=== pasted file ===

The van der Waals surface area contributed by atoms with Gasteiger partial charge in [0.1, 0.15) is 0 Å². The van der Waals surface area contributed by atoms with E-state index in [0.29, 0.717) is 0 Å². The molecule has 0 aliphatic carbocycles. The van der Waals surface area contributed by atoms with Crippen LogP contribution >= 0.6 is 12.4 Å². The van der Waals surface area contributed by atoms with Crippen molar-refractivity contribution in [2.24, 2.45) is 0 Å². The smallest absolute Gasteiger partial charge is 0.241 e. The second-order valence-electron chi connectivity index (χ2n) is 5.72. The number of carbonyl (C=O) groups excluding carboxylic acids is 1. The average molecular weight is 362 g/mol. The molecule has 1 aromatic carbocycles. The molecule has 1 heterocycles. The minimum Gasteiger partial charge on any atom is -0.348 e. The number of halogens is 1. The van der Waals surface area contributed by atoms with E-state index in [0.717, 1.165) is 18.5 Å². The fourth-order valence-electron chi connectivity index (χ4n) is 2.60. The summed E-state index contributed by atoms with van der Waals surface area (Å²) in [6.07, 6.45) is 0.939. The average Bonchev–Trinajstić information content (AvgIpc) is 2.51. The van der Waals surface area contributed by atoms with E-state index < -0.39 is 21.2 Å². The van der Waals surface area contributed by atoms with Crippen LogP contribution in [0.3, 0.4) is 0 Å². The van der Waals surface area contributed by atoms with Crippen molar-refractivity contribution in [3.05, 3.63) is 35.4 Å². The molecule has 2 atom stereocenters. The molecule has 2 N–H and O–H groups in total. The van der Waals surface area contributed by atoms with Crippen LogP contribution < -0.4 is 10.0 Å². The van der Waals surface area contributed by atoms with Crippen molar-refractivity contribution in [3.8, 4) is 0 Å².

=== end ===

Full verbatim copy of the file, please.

The van der Waals surface area contributed by atoms with Gasteiger partial charge in [0.1, 0.15) is 0 Å². The van der Waals surface area contributed by atoms with E-state index in [0.29, 0.717) is 0 Å². The molecule has 0 aliphatic carbocycles. The van der Waals surface area contributed by atoms with Crippen LogP contribution >= 0.6 is 12.4 Å². The van der Waals surface area contributed by atoms with Crippen molar-refractivity contribution in [2.24, 2.45) is 0 Å². The smallest absolute Gasteiger partial charge is 0.241 e. The second-order valence-electron chi connectivity index (χ2n) is 5.72. The number of carbonyl (C=O) groups excluding carboxylic acids is 1. The average molecular weight is 362 g/mol. The molecule has 1 aromatic carbocycles. The molecule has 1 heterocycles. The minimum Gasteiger partial charge on any atom is -0.348 e. The number of halogens is 1. The van der Waals surface area contributed by atoms with E-state index in [0.717, 1.165) is 18.5 Å². The fourth-order valence-electron chi connectivity index (χ4n) is 2.60. The summed E-state index contributed by atoms with van der Waals surface area (Å²) in [6.07, 6.45) is 0.939. The average Bonchev–Trinajstić information content (AvgIpc) is 2.51. The van der Waals surface area contributed by atoms with E-state index < -0.39 is 21.2 Å². The van der Waals surface area contributed by atoms with Crippen LogP contribution in [0.3, 0.4) is 0 Å². The van der Waals surface area contributed by atoms with Crippen molar-refractivity contribution in [3.05, 3.63) is 35.4 Å². The molecule has 2 atom stereocenters. The molecule has 2 N–H and O–H groups in total. The van der Waals surface area contributed by atoms with Crippen LogP contribution < -0.4 is 10.0 Å². The van der Waals surface area contributed by atoms with Crippen molar-refractivity contribution in [3.8, 4) is 0 Å².